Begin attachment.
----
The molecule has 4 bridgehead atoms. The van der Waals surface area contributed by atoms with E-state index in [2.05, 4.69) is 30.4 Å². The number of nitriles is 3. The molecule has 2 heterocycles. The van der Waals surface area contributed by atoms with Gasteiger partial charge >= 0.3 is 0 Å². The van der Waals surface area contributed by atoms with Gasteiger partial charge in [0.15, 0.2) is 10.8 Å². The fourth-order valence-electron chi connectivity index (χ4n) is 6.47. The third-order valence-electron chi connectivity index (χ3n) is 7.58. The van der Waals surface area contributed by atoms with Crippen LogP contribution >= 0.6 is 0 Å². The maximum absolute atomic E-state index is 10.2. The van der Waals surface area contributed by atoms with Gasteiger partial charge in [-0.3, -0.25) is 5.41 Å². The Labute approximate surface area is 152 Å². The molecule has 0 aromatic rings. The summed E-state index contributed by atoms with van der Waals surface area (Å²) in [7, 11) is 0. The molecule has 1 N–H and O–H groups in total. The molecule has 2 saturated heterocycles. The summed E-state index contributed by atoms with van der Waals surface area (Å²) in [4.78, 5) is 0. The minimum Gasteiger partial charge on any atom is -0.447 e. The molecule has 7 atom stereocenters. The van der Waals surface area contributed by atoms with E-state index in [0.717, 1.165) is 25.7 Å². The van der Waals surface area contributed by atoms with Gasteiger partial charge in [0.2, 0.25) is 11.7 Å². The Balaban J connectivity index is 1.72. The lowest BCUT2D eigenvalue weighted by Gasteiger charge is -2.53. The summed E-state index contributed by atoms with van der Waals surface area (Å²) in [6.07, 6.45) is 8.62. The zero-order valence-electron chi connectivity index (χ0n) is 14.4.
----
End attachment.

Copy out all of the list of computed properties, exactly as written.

The molecule has 4 bridgehead atoms. The van der Waals surface area contributed by atoms with E-state index in [2.05, 4.69) is 30.4 Å². The number of nitriles is 3. The molecule has 2 heterocycles. The van der Waals surface area contributed by atoms with Gasteiger partial charge >= 0.3 is 0 Å². The van der Waals surface area contributed by atoms with Gasteiger partial charge in [0.15, 0.2) is 10.8 Å². The fourth-order valence-electron chi connectivity index (χ4n) is 6.47. The third-order valence-electron chi connectivity index (χ3n) is 7.58. The van der Waals surface area contributed by atoms with Crippen LogP contribution >= 0.6 is 0 Å². The maximum absolute atomic E-state index is 10.2. The van der Waals surface area contributed by atoms with Gasteiger partial charge in [-0.3, -0.25) is 5.41 Å². The Labute approximate surface area is 152 Å². The molecule has 0 aromatic rings. The summed E-state index contributed by atoms with van der Waals surface area (Å²) in [7, 11) is 0. The molecule has 1 N–H and O–H groups in total. The molecule has 2 saturated heterocycles. The summed E-state index contributed by atoms with van der Waals surface area (Å²) in [4.78, 5) is 0. The minimum Gasteiger partial charge on any atom is -0.447 e. The molecule has 7 atom stereocenters. The van der Waals surface area contributed by atoms with E-state index in [0.717, 1.165) is 25.7 Å². The van der Waals surface area contributed by atoms with Gasteiger partial charge in [0.2, 0.25) is 11.7 Å². The Balaban J connectivity index is 1.72. The lowest BCUT2D eigenvalue weighted by Gasteiger charge is -2.53. The summed E-state index contributed by atoms with van der Waals surface area (Å²) in [6.07, 6.45) is 8.62. The zero-order valence-electron chi connectivity index (χ0n) is 14.4.